TWO Cork groups have called for urgent action to ensure schools are safe, welcoming places for all students, regardless of gender or sexual orientation.
The calls come after a recent survey found that 73% of LGBTI+ students feel unsafe at school.
The 2019 School Climate Survey found that some 77% of LGBTI+ students experienced verbal harassment, 38% experienced physical harassment, and 11% experienced physical assault based on their sexual orientation, gender or gender expression.
While 68% of LGBTI+ students said they hear anti-LGBTI+ remarks from other students, 48% reported hearing homophobic remarks – and a further 55% reported hearing transphobic remarks – from teachers and staff members. The report also found that LGBTI+ students are 27% more likely to miss school and eight percent less likely to pursue third-level education.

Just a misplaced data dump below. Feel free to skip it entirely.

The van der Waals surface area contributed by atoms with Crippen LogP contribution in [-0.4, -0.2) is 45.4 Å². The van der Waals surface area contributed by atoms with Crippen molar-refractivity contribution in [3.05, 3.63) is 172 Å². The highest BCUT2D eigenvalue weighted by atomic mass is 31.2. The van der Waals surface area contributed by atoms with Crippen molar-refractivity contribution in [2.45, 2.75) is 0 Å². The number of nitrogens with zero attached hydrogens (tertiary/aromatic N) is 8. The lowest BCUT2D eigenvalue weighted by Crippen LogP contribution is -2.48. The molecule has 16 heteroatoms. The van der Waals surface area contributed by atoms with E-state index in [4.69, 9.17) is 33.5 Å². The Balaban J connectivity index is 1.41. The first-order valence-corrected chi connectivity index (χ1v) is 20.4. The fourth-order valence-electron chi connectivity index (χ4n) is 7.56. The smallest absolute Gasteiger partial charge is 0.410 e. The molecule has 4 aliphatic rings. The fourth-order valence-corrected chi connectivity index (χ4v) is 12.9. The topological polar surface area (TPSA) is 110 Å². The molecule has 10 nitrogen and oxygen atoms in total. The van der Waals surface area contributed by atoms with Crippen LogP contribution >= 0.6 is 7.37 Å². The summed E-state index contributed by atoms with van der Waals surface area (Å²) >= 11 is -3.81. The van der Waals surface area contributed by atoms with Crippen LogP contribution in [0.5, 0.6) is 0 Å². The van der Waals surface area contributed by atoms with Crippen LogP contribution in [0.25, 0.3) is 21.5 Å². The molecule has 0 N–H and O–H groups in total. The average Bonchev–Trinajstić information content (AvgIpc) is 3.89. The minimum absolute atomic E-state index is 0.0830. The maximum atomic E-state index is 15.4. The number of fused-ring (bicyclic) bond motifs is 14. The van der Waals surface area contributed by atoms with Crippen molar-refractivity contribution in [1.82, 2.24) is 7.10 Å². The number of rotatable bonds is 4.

“It’s alarming that 73% of lesbian, gay, bi and transgender teenagers feel unsafe at school,” said Pádraig Rice, Director of the Gay Project in Cork. “Most Irish people were really proud when we became the first country in the world to pass same-sex marriage by popular vote. We need a similar effort now to transform our schools into safe and welcoming places for all.”
Mr Rice called for urgent action from Boards of Management and the Department of Education on homophobic remarks by teachers or staff in schools. “I’ve heard it first hand from the young people that we support - they have told me that they have had to drop out of sports clubs because of things that were said to them, others mentioned being pushed and shoved and teased for being gay,” he said. “Too often these issues are ignored by schools and clubs.”
Kate Moynihan, Coordinator of Lesbians In Cork (LINC), added: “We pride ourselves as a society for bringing in marriage equality, yet four and a half years later our young people are not being supported. It is heartbreaking that another generation of young LGBTI+ young people are facing this.”